With apologies to Gandhi: First they ignored gaming, then they laughed at gaming, then they fought gaming.
Then gaming won.
Like every new form of media before it, gaming has been demonized, criticized and made out to be something it isn't. Brutal, uncivilized, a threat to society, it has been made a figure of hate by moral guardians and bottom-line-obsessed editors the world over.
But gaming is not alone. This treatment is practically a right of passage for any new medium. Comic books, rock 'n' roll, cable television, rap music and internet pornography have all suffered the same or worse, and the only lesson from each of these experiences appears to be that to live through a moral panic is to gain widespread acceptance.
"Moral panic" was a term first coined by Stanley Cohen, a sociologist who wrote of social and media reaction to the violent clashes between Mods and Rockers in 1960s U.K. Cohen defines a moral panic as something that poses a threat to societal values, popularized and transmitted by the mass media. From rock 'n' roll as the devil's music onward, there has always been some new scourge of all that is good and decent in society, some overreaction to the unknown.
But somewhere along the line, moral panics stopped being a reaction and started being a construction. Fear sells; U.K. tabloids have for years used the greatest public fear to shift copies - the fear that something might happen to your children. Thus the Leah Betts Ecstasy scandal; mad cow disease; the fear there might be a pedophile living on your street or lurking on the internet, waiting to steal your little Johnny away. (The latter has led to tragic outcomes.)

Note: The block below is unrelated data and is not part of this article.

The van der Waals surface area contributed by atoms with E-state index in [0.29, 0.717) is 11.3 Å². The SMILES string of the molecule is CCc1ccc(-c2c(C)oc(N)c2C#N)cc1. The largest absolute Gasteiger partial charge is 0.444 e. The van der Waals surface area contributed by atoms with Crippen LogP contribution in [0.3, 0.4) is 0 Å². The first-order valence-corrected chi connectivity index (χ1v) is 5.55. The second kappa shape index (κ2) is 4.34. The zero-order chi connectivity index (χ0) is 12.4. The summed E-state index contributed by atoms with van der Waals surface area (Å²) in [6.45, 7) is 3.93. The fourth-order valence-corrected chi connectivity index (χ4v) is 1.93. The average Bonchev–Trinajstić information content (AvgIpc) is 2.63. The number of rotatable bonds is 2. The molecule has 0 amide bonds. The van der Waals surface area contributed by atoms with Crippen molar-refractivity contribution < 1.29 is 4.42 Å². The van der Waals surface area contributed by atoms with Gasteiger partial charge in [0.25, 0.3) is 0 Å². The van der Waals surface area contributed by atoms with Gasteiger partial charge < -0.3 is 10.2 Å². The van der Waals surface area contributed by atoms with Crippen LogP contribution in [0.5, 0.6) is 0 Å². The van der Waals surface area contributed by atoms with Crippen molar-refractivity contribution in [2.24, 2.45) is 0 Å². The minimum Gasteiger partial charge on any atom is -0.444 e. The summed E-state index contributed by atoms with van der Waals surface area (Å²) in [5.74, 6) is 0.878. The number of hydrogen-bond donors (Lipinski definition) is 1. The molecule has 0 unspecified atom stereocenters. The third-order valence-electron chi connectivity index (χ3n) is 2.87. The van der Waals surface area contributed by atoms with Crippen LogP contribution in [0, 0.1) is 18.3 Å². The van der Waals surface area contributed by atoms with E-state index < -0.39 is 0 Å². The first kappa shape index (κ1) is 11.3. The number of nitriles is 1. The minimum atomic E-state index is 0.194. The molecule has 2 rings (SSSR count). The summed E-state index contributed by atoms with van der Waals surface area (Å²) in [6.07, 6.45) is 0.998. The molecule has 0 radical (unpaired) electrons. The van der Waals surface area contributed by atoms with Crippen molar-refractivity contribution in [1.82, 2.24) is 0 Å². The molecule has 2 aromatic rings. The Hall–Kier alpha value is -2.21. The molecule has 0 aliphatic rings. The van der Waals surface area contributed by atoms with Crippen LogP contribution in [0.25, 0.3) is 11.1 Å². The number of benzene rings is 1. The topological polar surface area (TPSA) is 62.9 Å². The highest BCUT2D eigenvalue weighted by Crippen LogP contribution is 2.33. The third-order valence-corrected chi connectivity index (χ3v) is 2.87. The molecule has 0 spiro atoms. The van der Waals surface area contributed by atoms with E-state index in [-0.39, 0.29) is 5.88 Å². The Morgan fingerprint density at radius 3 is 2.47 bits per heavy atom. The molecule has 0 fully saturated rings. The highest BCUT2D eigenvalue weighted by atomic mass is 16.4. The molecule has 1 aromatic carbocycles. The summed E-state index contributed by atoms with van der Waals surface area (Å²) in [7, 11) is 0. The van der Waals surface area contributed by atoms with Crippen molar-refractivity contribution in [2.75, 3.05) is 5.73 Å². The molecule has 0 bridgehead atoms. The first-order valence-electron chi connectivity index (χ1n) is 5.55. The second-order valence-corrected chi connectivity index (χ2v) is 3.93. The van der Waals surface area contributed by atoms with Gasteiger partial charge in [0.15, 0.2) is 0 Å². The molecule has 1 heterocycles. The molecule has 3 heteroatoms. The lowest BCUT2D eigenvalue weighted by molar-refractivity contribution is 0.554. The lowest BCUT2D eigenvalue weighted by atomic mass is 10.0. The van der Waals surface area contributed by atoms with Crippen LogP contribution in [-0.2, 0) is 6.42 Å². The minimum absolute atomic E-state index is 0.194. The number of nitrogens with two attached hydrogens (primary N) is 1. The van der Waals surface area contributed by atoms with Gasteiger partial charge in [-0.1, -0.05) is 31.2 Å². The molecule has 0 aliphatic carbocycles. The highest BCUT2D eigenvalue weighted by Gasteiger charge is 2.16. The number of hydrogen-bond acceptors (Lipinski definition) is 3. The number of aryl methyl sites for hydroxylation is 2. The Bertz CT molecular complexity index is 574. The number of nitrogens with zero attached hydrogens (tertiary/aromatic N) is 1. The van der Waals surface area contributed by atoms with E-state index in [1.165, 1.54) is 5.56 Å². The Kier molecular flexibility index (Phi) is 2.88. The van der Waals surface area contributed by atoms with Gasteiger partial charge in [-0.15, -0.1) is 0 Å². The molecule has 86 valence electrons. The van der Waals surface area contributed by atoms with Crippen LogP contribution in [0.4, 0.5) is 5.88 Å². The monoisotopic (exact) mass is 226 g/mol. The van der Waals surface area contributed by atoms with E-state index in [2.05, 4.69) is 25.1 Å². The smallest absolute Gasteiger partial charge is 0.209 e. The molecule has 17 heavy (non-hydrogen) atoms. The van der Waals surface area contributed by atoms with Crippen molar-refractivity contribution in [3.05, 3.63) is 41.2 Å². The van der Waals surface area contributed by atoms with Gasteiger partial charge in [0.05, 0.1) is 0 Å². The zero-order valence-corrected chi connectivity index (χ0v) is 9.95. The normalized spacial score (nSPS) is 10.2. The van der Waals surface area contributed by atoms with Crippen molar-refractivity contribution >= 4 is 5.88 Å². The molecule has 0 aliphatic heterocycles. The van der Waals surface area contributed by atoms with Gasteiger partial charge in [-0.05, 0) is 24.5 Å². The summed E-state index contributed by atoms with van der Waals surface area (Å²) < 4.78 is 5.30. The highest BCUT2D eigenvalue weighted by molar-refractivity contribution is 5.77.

And it has also led to videogames being identified as a threat to youth, and a real response from within gaming - from Nintendo choosing to replace the blood in Mortal Kombat, to the publishers of Rule of Rose abandoning publication plans in the U.K.
But while gamers may now be worried, following Hot Coffee, the Manhunt fiasco and the Rule of Rose episode, the cries of Jack Thompson and company are not a new front on the war against gaming, but the last throes of a futile struggle. For the enduring characteristic of a moral panic is that people grow tired of it - and gaming has weathered the storm.
It's not necessary to sum up the mixed moral message of our times any more than it already has been - but the world we live in, where celebrity sex tapes are the beginning of a career, not the end, but one slipped nipple can spell disaster - rarely seems sure what it stands for any more.
In a way, that's what makes the videogame moral panic all the more bizarre, because it so closely resembles others that existed in a far more traditionalist, conservative age. The devil's music, video nasties, the Tipper Sticker: the lexicon of terms is embarrassingly quaint.
As Kenneth A. Gagne's excellent thesis outlines, the similarities between the American fear of comic books in the 1950s and the modern day global concern over videogames are glaring, right down to the comparisons between Dr. Frederic Wertham - he of the declaration that Batman and Robin's co-habitation was a homosexual's dream - and Jack Thompson. Wertham was extremely influential in forcing the comic book industry to adopt the self-censoring Comics Code Authority - something, no doubt, Thompson has in mind for gaming.
The similarities don't end there. Cable television, rap music, Dungeons & Dragons, violent movies - all new, all strange, all accused of corrupting our youth. And in the '90s came videogames.